Tuesday, December 11, 2018

My Book Reading Plan for this Year

By Elizabeth Prata

Tim Challies, blogger, book reviewer, pastor, has issued his annual Christian Book Reading challenge. The levels at which one can participate are

Light, Avid, Committed, Obsessed

Light readers choose to read 13 books in 2019. Avid readers choose 26, Committed Readers choose 52 books to read, and Obsessed readers choose 104.

The books you choose are based on the outline provided by Challies.

Though the "directions" suggest starting at Light and moving up to Avid then up again to Committed, etc, I decided to jump start right to Avid and probably stick there as I have other books I want to read as seen below.I decided on the Avid level this year. I found it helps me to have a plan, and even to schedule my reading. Otherwise, the time slips by and I don't read anything at all! Then the year is over and I wind up scratching my head, looking around at the piles of unread books, going, "Huh? It's December already?"

My choices are as follows:

Commentary: Lamentations, by Dan G. Kent
Book written by a Puritan: The Rare Jewel of Christian Contentment, Jeremiah Burroughs
Book by or about a missionary: W. Eugene Sallee, Christ’s Ambassador
A book about theology: Concise Theology by JI Packer
A book in a weekend: Mrs Pollifax
Book recommended by a family member: TBD
Book about aging: In a Different Key: The Story of Autism, by John Donvan and Caren Zucker
Book published in 2019: TBD
Book on Bestseller list: Where the Crawdads Sing by Delia Owens
Book about church history: Polycarp of Smyrna, the Man whose Faith Lasted by Sinclair Ferguson
Book of 100 pages or less: Einstein’s Dreams, Alan Lightman
Book of my choice: Sense & Sensibility, Jane Austen (subject to change)
Book about music or Musician: Nobody Knows: The Forgotten Story of One of the Most Influential Figures in American Music, by Craig von Buseck

Also in the mix:


It Can’t Happen Here by Sinclair Lewis
The Running Man Stephen King
The Last Man, Mary Shelley, 1826
The Machine Stops, E.M. Forster


The Decameron, Boccaccio
Heart of Darkness, by Joseph Conrad
How to Read a Book, Mortimer Adler

Gilded Lives, Fatal Voyage: The Titanic's First-Class Passengers and Their World by Hugh Brewster

I had not known that EM Forster wrote a dystopian book. I like dystopian. I enjoyed Alas, Babylon, Carol Balizet’s The Last Seven Years, and William Forschten's One Second After.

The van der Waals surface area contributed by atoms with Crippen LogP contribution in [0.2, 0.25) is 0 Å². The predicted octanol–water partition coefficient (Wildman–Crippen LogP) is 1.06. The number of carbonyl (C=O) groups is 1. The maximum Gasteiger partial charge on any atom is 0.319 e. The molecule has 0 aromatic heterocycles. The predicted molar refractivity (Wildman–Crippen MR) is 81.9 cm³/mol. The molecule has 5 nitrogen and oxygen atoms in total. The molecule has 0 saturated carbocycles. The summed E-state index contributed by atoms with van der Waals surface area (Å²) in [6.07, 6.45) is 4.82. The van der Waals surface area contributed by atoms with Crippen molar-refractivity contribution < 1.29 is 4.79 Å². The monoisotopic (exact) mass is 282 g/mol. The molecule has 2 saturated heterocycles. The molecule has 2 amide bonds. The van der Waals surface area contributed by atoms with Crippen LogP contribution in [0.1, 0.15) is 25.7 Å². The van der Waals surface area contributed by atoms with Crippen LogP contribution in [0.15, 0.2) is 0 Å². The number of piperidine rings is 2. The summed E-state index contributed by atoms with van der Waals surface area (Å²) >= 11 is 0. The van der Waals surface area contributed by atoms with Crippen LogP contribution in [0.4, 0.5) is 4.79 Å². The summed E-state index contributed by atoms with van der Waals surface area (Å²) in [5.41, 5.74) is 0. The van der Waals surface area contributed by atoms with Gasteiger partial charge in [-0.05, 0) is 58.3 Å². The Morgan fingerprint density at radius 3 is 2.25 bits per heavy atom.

We'll see how I do! I can get a head start by reading a few during the two weeks off I have at Christmas-New Year's. I own most of the books I've listed for Challies' plan, except for Crawdads, Polycarp, Contentment by Burroughs, and Differrent Key/Autism.

Do you have an idea of what you want to read this year? Do you have any "must read" recommendations for me?


Grace to You said...

I wish I could recommend something spiritually edifying to you but I've spent the majority of my reading time this year with Gladys Hasty Carroll and Robin Hobb. Gladys Hasty Carroll was from Maine and wrote a best seller in 1933, As the Earth Turns, about a year in the life of a rural Maine family. I was hooked, and read almost everything she wrote the first half of this year, most of which were about life in Maine. Last week I finished a set of three trilogies (nine books in all) that were a genre I've never read before - fantasy. My husband has an unsaved friend who sent him the first book and we read it together so he could tell his friend he read it and didn't like it. Except we did. :) There's no cursing, and though there is some immorality, it is written briefly and matter-of-factly with no titillating details and there are consequences, both practical and in conscience. The most interesting thing about the stories is the main character, who is the narrator...he is a real man's man who suffers from intense guilt. I couldn't help thinking he might have rejoiced at hearing the gospel.

Elizabeth Prata said...

your trilogy sounds interesting, I might check it out! What was it? Isnt' ti fun to find a book you didn't think you'd like, but do? Awesome!

Grace to You said...

The Farseer Trilogy

Assassin's Apprentice (1995) Royal Assassin (1996) Assassin's Quest (1997)

The Tawny Man Trilogy

Fool's Errand (2001) The Golden Fool (2002) Fool's Fate (2003)

The Fitz and the Fool Trilogy

Fool's Assassin (2014) Fool's Quest (2015) Assassin's Fate (2017)

If you can make it through the first trilogy, it gets much better. I'm tempted to tel you to start with the second trilogy, but you'd be missing a lot of information.

By the way, the Fool is not a derogatory term...the character was a court jester.